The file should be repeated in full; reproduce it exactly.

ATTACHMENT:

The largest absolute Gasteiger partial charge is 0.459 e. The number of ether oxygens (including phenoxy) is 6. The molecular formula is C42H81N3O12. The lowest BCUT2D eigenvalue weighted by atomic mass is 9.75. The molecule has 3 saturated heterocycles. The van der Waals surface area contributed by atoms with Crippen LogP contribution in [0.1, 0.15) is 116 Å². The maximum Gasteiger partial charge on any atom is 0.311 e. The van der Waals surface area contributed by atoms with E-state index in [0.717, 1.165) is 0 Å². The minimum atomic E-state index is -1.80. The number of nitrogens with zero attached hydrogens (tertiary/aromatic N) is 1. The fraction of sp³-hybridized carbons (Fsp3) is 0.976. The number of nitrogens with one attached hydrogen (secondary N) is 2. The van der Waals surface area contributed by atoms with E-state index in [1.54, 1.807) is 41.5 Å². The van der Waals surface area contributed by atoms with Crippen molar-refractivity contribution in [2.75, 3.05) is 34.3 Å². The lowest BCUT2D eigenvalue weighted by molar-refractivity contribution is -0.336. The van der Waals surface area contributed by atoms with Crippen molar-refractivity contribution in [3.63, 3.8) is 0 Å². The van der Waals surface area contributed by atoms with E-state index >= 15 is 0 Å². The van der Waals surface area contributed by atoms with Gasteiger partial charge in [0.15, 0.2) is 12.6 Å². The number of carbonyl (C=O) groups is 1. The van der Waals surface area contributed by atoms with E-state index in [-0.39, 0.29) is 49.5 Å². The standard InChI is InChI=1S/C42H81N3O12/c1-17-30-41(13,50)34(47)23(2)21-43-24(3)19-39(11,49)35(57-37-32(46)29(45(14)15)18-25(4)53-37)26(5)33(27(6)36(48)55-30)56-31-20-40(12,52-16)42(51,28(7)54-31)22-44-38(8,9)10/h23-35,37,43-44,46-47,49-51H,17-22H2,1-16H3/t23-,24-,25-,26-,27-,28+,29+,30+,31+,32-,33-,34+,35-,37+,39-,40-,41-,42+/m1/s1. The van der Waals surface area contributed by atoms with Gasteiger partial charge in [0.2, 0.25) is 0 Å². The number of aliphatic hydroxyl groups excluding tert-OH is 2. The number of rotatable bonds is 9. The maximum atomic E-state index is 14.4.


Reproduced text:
The largest absolute Gasteiger partial charge is 0.459 e. The number of ether oxygens (including phenoxy) is 6. The molecular formula is C42H81N3O12. The lowest BCUT2D eigenvalue weighted by atomic mass is 9.75. The molecule has 3 saturated heterocycles. The van der Waals surface area contributed by atoms with Crippen LogP contribution in [0.1, 0.15) is 116 Å². The maximum Gasteiger partial charge on any atom is 0.311 e. The van der Waals surface area contributed by atoms with E-state index in [0.717, 1.165) is 0 Å². The minimum atomic E-state index is -1.80. The number of nitrogens with zero attached hydrogens (tertiary/aromatic N) is 1. The fraction of sp³-hybridized carbons (Fsp3) is 0.976. The number of nitrogens with one attached hydrogen (secondary N) is 2. The van der Waals surface area contributed by atoms with E-state index in [1.54, 1.807) is 41.5 Å². The van der Waals surface area contributed by atoms with Crippen molar-refractivity contribution in [2.75, 3.05) is 34.3 Å². The lowest BCUT2D eigenvalue weighted by molar-refractivity contribution is -0.336. The van der Waals surface area contributed by atoms with Crippen molar-refractivity contribution in [3.63, 3.8) is 0 Å². The van der Waals surface area contributed by atoms with E-state index >= 15 is 0 Å². The van der Waals surface area contributed by atoms with Gasteiger partial charge in [0.15, 0.2) is 12.6 Å². The number of carbonyl (C=O) groups is 1. The van der Waals surface area contributed by atoms with E-state index in [-0.39, 0.29) is 49.5 Å². The standard InChI is InChI=1S/C42H81N3O12/c1-17-30-41(13,50)34(47)23(2)21-43-24(3)19-39(11,49)35(57-37-32(46)29(45(14)15)18-25(4)53-37)26(5)33(27(6)36(48)55-30)56-31-20-40(12,52-16)42(51,28(7)54-31)22-44-38(8,9)10/h23-35,37,43-44,46-47,49-51H,17-22H2,1-16H3/t23-,24-,25-,26-,27-,28+,29+,30+,31+,32-,33-,34+,35-,37+,39-,40-,41-,42+/m1/s1. The van der Waals surface area contributed by atoms with Gasteiger partial charge in [0.2, 0.25) is 0 Å². The number of aliphatic hydroxyl groups excluding tert-OH is 2. The number of rotatable bonds is 9. The maximum atomic E-state index is 14.4.